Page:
“It’s not all bad news..”

Katharine Bryan of Northern Ireland Water has said the current workforce of about 1,900 will be cut to 1,400 as part of a new strategic business plan. According to the BBC

The jobs will go over three years and will hit the firm’s industrial division as well as engineering, administration and scientific divisions.

The not all bad news?

“It’s not all bad news, it sounds a lot but in fact we have been able to transfer quite a significant number of people, almost 300, back to the civil service ahead of the new company being created”

But hasn’t that new company already been created?

“We backfilled some of those using temporary posts and at the same time recruiting to some of the new skills that we need.”

That would suggest that almost 300 civil servants have already been transferred, replaced by employees on temporary contracts, for now, with recruitment used to fill specialist posts.. which presumably those transferred weren’t able to meet the requirements for. And in the next three years 500 jobs, on temporary contracts or otherwise, to be cut.

And whilst the BBC report notes..

Northern Ireland water was set up on 1 April as a government-owned company.

It has a turnover of £400m and is investing £1m every working day to update water and sewerage infrastructure which has suffered from chronic under-investmnent.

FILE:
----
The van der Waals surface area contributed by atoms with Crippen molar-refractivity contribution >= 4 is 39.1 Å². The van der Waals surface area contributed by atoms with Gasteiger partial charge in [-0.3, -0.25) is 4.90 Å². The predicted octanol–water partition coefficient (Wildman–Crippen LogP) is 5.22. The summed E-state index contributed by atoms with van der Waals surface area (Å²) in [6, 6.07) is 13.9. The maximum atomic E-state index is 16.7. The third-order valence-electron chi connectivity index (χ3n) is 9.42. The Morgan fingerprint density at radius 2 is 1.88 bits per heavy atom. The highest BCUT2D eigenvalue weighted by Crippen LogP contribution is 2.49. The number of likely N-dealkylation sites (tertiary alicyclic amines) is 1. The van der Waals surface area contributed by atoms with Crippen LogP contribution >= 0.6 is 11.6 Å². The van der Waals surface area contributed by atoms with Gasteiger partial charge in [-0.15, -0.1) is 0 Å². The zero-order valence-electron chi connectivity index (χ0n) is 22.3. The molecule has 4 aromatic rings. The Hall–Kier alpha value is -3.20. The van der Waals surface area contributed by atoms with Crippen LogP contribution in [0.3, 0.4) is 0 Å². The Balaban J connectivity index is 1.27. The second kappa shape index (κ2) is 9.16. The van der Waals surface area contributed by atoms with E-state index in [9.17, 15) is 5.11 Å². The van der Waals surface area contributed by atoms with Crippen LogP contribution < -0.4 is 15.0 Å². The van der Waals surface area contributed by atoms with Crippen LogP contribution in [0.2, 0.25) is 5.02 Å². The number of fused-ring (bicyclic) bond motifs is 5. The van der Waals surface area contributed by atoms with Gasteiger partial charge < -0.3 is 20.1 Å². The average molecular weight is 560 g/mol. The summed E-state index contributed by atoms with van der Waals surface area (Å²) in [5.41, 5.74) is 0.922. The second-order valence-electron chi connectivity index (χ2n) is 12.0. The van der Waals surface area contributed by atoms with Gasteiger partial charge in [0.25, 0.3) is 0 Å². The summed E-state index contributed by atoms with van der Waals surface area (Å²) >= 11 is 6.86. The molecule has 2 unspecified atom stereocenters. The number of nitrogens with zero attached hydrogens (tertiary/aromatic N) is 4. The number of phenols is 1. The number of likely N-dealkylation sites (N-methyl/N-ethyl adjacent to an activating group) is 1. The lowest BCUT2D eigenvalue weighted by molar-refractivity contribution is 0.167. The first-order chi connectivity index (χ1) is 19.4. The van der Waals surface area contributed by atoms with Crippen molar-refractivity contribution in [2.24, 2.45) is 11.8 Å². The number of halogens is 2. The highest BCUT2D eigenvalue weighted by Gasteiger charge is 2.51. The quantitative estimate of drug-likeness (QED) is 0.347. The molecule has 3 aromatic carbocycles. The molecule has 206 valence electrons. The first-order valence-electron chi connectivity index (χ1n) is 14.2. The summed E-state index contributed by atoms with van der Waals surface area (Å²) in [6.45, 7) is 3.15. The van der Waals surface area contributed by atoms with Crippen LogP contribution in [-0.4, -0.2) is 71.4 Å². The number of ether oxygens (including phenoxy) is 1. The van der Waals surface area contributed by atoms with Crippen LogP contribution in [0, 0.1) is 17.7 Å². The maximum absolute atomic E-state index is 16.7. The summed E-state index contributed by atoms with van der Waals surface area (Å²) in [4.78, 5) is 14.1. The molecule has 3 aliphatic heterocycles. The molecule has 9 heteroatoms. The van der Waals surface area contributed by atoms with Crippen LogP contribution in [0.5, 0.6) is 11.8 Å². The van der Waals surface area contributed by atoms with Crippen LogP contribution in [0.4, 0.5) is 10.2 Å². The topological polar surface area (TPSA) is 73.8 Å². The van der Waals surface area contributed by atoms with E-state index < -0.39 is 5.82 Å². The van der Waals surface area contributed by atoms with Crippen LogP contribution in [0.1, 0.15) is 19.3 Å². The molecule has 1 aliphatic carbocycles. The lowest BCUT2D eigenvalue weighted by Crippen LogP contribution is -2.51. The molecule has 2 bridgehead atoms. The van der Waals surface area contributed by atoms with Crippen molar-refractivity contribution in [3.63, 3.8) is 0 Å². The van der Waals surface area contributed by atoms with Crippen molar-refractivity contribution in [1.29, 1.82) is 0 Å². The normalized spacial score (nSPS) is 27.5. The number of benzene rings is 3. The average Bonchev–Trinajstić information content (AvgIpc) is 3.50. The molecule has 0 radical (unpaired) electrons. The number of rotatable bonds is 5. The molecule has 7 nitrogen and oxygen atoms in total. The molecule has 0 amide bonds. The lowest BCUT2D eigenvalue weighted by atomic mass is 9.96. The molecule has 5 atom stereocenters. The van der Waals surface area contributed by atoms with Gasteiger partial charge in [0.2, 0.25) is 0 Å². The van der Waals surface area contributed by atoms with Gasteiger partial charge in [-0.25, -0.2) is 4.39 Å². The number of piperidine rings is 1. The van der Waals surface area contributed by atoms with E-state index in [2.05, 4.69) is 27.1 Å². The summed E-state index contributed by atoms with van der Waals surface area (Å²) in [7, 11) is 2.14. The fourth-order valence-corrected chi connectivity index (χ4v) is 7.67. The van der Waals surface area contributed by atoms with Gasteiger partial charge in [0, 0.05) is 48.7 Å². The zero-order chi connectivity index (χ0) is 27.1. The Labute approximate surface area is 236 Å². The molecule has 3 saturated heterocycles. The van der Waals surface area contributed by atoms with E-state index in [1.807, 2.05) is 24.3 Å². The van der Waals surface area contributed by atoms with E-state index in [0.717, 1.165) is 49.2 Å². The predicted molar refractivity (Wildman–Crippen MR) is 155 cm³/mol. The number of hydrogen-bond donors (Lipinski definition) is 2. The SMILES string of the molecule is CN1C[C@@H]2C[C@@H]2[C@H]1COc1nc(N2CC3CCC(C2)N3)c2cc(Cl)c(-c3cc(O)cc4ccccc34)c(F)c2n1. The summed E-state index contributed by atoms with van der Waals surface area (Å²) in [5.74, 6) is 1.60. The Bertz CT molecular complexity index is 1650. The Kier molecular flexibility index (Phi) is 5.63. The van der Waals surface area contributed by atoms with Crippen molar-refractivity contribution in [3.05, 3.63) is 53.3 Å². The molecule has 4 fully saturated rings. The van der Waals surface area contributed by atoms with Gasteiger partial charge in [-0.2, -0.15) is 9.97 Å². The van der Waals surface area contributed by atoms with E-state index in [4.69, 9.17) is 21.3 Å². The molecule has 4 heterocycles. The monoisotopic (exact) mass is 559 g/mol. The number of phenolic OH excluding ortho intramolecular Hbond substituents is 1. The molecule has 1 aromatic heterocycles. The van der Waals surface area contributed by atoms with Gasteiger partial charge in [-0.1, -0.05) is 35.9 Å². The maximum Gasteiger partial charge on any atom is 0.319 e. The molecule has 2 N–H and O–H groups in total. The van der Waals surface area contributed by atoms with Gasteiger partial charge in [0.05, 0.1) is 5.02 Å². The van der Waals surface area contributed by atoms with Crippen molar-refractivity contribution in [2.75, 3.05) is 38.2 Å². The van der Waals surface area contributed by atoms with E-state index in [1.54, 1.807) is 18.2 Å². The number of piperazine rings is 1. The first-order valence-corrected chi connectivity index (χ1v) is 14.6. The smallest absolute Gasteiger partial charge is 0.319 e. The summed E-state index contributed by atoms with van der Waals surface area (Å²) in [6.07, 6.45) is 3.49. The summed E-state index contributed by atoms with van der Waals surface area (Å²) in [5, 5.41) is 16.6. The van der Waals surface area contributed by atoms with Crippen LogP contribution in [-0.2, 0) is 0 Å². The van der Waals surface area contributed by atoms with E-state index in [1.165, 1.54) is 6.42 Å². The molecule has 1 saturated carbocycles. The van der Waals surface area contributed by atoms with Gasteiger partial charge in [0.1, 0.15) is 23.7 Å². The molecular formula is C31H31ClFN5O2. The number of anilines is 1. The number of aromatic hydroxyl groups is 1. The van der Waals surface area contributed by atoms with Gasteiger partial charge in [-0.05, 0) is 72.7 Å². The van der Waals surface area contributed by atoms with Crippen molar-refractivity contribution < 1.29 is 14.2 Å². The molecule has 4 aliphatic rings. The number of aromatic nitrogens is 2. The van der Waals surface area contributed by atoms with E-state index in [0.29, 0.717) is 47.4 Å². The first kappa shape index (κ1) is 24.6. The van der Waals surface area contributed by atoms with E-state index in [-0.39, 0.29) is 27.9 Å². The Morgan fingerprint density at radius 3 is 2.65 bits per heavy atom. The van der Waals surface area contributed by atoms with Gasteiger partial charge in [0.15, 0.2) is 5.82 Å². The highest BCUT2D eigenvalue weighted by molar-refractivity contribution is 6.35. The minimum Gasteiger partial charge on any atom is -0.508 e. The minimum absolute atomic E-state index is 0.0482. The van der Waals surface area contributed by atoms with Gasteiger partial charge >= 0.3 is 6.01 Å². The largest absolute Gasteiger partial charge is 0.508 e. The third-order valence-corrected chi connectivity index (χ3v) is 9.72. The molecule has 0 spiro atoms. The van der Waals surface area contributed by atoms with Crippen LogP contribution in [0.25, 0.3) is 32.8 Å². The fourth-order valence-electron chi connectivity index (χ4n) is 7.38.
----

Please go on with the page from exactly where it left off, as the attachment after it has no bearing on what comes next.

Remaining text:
..there this from the earlier NIO statement

8. By 2010, £614 million from Northern Ireland Water and Public Private Partnerships will be invested in our wastewater treatment and collection systems.

Although, according to the Northern Ireland Water press release [Word doc]

“Northern Ireland Water, with its key partners, will invest £928 million over the next three years.”

And from the same document

Key targets include:

• Investment of £174 million in water treatment, storage and mains improvement, together with a £110 million Public Private Partnership investment which will improve compliance with EU drinking water quality standards to 99.77% by 2009.

• Prioritising network improvements by upgrading or replacing 910 kilometres of water mains by 2010.

• Reducing leakage by 20% (this will mean leakage levels will have more than halved since 2001).

• Improving sewage compliance through investment of £492 million by 2009 in wastewater treatment and collection systems together with a Public Private Partnership investment of £122 million.

• Investing £30 million by 2014 in small wastewater works serving local communities.

Business plan summary [pdf file]

And the full business plan [15Mb Word doc file]

A reminder of a previously noted article by Eamonn McCann, “key decisions are – and, it is intended, will continue to be – taken by individuals and institutions who don’t present themselves for election to anyone”.